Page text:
Well, thank you! It's basically songs that I culled from the top shelf of my record collection that were fun to me to listen to and would be fun to play. [It's] fun for the audience, because it's heavy on the melodies - it's not just continual improvisation and blowing, so to speak. When we play a Bruce song, and there's a sax solo, you've got an ensemble of five saxophones playing Clarence Clemons' solos. It's an awesome sound and we do some themes from some of my favorite cop TV shows from the late '50s and '60s which are fun. You don't get to hear great themes on TV anymore, generally because there's not enough time, given the landscape of TV, to devote to music. You won't see a big band playing this kind of music with this kind of energy in your town in a small club. And it's my pleasure to be able to travel around and do what we do with Bruce and the E. Street Band - we get off the bus, we roll into your city and try to knock everybody's socks off, get back on the bus and go to the next city.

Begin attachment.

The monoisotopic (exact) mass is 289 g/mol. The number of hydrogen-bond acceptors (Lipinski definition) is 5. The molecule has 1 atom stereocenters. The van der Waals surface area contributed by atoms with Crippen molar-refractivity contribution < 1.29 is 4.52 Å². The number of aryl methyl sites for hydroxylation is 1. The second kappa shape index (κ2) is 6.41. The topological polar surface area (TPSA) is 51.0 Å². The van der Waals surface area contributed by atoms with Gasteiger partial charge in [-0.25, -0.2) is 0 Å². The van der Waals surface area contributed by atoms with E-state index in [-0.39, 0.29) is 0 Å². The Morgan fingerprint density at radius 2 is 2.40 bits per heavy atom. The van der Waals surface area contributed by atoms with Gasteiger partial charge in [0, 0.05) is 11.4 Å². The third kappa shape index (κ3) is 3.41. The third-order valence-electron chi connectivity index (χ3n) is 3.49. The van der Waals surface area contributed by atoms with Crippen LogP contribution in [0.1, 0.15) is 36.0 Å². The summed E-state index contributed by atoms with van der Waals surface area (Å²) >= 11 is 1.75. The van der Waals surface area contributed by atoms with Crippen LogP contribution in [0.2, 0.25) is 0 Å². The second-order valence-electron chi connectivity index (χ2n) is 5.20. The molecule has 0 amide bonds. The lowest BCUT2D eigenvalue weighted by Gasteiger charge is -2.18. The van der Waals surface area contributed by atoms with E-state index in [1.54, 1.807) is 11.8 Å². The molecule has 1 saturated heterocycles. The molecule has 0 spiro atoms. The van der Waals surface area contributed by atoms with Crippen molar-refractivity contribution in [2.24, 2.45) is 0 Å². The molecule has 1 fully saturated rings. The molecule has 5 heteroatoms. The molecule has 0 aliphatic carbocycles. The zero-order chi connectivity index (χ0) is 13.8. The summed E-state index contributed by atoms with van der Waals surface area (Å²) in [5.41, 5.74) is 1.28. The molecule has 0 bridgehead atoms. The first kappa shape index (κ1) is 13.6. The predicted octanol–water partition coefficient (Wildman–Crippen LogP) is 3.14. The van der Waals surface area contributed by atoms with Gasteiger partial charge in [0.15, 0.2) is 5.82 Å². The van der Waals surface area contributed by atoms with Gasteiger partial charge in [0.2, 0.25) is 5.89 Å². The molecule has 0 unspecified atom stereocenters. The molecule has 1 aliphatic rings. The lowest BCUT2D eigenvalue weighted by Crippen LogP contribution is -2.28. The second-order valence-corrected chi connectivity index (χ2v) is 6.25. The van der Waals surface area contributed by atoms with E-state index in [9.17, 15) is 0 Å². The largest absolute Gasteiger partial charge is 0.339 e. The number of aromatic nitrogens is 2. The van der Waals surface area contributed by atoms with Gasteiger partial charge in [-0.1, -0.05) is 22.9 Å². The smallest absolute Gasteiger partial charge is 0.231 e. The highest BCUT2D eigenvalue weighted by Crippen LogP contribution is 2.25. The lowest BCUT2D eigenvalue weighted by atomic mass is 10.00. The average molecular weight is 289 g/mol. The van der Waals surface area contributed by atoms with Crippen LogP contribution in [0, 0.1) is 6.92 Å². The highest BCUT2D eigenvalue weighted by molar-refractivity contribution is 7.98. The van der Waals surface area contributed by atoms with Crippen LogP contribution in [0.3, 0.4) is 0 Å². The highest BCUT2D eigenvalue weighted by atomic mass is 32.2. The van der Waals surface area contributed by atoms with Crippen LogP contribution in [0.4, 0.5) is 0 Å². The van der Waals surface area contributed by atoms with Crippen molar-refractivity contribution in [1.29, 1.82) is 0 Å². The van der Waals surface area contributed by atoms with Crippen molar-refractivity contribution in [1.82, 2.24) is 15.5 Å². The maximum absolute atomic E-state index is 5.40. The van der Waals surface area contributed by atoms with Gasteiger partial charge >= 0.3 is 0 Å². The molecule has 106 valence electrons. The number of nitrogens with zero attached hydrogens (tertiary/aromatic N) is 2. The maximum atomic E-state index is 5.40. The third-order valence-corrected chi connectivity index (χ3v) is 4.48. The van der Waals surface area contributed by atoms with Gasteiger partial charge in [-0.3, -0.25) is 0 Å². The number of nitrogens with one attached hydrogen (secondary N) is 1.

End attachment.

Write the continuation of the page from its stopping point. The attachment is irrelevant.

Are there any plans to knock down a studio album with this band?
Well, I've made a lot records in my time [laughs]. I enjoy the process, but right now I'm really concentrating on the live presentation, but I do have an idea for a CD. I refer to them as a record, because after all, what it is is a "record" of what you're doing. Certainly, I have fulfilled all of my recording dreams already but I think it would be a nice souvenir for people who come to see us play to have something to take home.